Where’s the Finish Line?

/ Christine Andrukonis

The hard truth about leading organizational change

In the past, when helping leaders drive change in their organizations, we would work through a relatively linear process to manage the change from start to finish. And at the end of that process, we would look at each other with satisfaction and relief and say, “Whew – we’re so glad we got through this change successfully! Let’s declare a victory, and focus on this future state we are now in.”

But the stakes have changed. The hard truth is that leaders today must be prepared to not only lead through a single, finite change, they must continue to lead their people within an environment of ongoing, constant change. In fact, it’s difficult to remember the last time Notion was helping a client with an organizational change that did not itself change course at least two or three times – often within a couple of months.  As a result, we have evolved our Notion Consulting methodology (and our team – see more here).

We must help leaders imagine the future and lead people to it. And we must equip them to do it again and again on their own.

The Fast Track Model

Today, leading change is both a marathon and a sprint. We need to be in it for the long haul in order to be successful — but we also need to be able to achieve bursts of progress through various sprints.  Which is why we’re helping leaders manage constant change with our Fast Track Model for Leading Change, which uses four essential elements to help with both the marathon and the sprint. All of these elements are critical to the success of any change – from the most strategic to the most tactical.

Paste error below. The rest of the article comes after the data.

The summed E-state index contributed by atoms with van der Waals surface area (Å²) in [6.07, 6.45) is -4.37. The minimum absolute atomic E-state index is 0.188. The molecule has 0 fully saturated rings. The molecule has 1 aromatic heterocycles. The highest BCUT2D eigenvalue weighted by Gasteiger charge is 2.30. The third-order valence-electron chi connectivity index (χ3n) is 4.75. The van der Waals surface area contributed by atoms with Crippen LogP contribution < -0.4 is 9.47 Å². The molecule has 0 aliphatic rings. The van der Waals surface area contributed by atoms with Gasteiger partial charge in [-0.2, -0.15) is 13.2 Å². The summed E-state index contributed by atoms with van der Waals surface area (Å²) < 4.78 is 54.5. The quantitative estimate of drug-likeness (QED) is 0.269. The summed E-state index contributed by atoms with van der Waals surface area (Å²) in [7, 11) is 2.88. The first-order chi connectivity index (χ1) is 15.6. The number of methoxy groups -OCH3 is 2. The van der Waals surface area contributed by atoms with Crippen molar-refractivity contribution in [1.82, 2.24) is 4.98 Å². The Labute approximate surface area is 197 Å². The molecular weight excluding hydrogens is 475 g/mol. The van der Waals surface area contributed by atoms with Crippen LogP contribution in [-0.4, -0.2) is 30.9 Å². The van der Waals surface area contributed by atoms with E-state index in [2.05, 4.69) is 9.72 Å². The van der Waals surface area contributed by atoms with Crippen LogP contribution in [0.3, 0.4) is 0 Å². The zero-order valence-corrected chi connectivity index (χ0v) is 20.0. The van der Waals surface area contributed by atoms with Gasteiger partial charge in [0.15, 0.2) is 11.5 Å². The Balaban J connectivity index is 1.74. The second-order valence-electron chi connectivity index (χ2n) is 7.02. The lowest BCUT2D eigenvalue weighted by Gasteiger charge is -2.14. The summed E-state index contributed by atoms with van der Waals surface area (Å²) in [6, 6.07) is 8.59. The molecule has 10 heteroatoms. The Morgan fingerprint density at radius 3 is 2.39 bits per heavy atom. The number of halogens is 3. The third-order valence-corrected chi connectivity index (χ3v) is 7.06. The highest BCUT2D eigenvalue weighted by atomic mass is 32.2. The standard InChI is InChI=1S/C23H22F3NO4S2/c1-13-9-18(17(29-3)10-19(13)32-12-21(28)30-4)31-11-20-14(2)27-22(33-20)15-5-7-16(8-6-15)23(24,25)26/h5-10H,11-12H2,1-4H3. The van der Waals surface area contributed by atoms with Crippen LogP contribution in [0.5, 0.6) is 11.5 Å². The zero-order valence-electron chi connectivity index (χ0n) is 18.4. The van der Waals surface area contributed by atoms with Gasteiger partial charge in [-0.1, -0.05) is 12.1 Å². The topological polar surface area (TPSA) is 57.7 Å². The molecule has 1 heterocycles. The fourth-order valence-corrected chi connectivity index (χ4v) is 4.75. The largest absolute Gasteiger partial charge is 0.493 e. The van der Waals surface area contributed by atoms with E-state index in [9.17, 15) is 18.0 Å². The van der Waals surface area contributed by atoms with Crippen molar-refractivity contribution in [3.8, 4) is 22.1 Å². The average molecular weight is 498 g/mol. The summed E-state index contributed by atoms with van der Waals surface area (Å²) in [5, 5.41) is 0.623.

1. Vision: We’re helping organizations cut through the clutter and create a picture of the future. Leaders must understand what their strategy will be, and articulate how they will operate in the future state. What’s more, they need a clear roadmap for getting there, and executives must be aligned with the plan. They must all look each other in the eye and agree upon this vision.
  2. Leadership: We’re helping organizations equip leaders to inspire action. Leaders must have the skills, capabilities and support required to inspire others to achieve that vision, even in the most ambiguous times.
  3. Talent: We’re helping organizations maximize the strengths of their people today, and build talent for the future. The organization’s structure and roles need to be set up to succeed going forward; and the training and development strategy, curriculum and programs to do this must be put in place. The HR & Communications functions need to be equipped to enable this type of change.
  4. Engagement: We’re helping organizations engage their people and work smarter together. To really turn the tides, the relevant stakeholders need to jump in and commit to the journey. Communications need to be crisp, compelling and 2-way. Teams need to work together effectively. And HR and Communications teams need to embed changes into the “new normal” so they can set the organization up to be dynamic and enduring in a state of constant change.

Categories: Change, Leadership